The Passive Voice (and Persuasive Legislative History) Makes the Difference in Statutory Interpretation

Cologna v. Board of Trustees, Police & Firemen’s Retirement Syst., 430 N.J. Super. 362 (App. Div. 2013).  By statute, a former member of the Police and Firemen’s Retirement System (“PFRS”) normally has two years to resume employment and reinstitute membership in the PFRS.  N.J.S.A. 43:16A-3(5), however, allows a member who “has been discontinued from service through no fault of his own [or in certain other circumstances not relevant here]” to continue his membership “if such member returns to service within a period of 5 years from the date of his discontinuance of service.”  The question in this case was what constitutes “be[ing] discontinued from service through no fault of [plaintiff’s] own.”  Judge Sabatino wrote the Appellate Division’s opinion.

Plaintiff had seen some very stressful duty while serving as a police officer.  Some of his experiences caused flashbacks to traumas he had suffered while in the Marine Corps.  He began to undergo symptoms of post-traumatic stress syndrome (“PTSD”), to the point where he believed he could no longer do his job as a police officer.  As a result, plaintiff submitted a letter of resignation to the Police Chief.  The letter stated that “[t]his resignation is voluntary and comes of my own free will without duress.”  There was no dispute that the police department did not oust plaintiff.  Rather, he resigned on his own.

More than two years later, after being treated for PTSD, plaintiff believed that he could return to public service and obtained a job as a firefighter.  He asked to continue under his prior membership in the PFRS.  Both an Administrative Law judge and the Division of Pension and Benefits denied his request, on the grounds that more than two years had passed since he last contributed to his account.  Plaintiff appealed to the Appellate Division, which affirmed the agency’s decision.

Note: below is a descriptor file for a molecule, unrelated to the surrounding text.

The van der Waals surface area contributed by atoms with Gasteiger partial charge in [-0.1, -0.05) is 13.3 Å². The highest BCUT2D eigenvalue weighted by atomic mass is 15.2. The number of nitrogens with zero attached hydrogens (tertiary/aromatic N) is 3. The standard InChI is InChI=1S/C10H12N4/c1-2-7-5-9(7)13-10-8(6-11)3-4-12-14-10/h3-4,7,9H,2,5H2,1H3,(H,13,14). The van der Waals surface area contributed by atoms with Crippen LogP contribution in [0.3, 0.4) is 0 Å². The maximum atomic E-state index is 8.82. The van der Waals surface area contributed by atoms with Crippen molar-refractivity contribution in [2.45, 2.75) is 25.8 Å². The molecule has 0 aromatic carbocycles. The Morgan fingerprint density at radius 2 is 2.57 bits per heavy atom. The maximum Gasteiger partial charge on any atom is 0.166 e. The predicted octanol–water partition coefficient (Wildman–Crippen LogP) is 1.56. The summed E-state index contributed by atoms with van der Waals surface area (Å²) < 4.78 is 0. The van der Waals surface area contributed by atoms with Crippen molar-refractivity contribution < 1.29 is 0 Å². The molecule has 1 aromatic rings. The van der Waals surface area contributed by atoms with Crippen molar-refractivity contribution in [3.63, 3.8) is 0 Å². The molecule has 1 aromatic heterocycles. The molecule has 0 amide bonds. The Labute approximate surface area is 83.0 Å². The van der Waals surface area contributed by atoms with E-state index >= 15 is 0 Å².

Judge Sabatino noted some potentially conflicting standards of review:  pension statutes are traditionally “liberally construed and administered in favor of the persons intended to be benefited thereby” but “interpretations of statutes by agencies empowered to enforce them are given substantial deference.”  A plainly incorrect agency interpretation, however, is entitled to no deference. 

The key was the language of the statute.  Plaintiff contended that he had left his police position through “no fault of his own,” as the statute stated, due to his physical and mental condition.  But Judge Sabatino rightly concluded that plaintiff’s argument “overlooks the important phrase ‘has been discontinued from service,’ which immediately precedes the phrase ‘through no fault of his own.'”  This was a critical point.  “In the present context, the passive term ‘has been discontinued’ within N.J.S.A. 43:16A-3(5) signifies that the employee in question, as the recipient of the action, has been terminated from his job as a result of the employer’s own actions.  Here, appellant chose himself to end his service as a police officer.  His employer did not take action to remove him.  Consequently, appellant has not ‘been discontinued from service’ within the terms of the statute.”

Moreover, the legislative history of the statute, which Judge Sabatino carefully canvassed, supported the panel’s conclusion.  Governor Byrne’s statement vetoing a prior version of what became the statute at issue objected that the prior iteration, which “would apply to all members of the retirement system, not simply to those who have been laid off,” was too broad and potentially costly to the public.  The Legislature adopted the Governor’s position in full in ultimately enacting the statute.  Though the statutory language that the Legislature chose “could have been more straightforward,” it was based on other pension statutes that used “similar phraseology.”  Plaintiff thus could not belatedly revive his membership in the PFRS, other than by purchasing his prior service time pursuant to a different statutory section.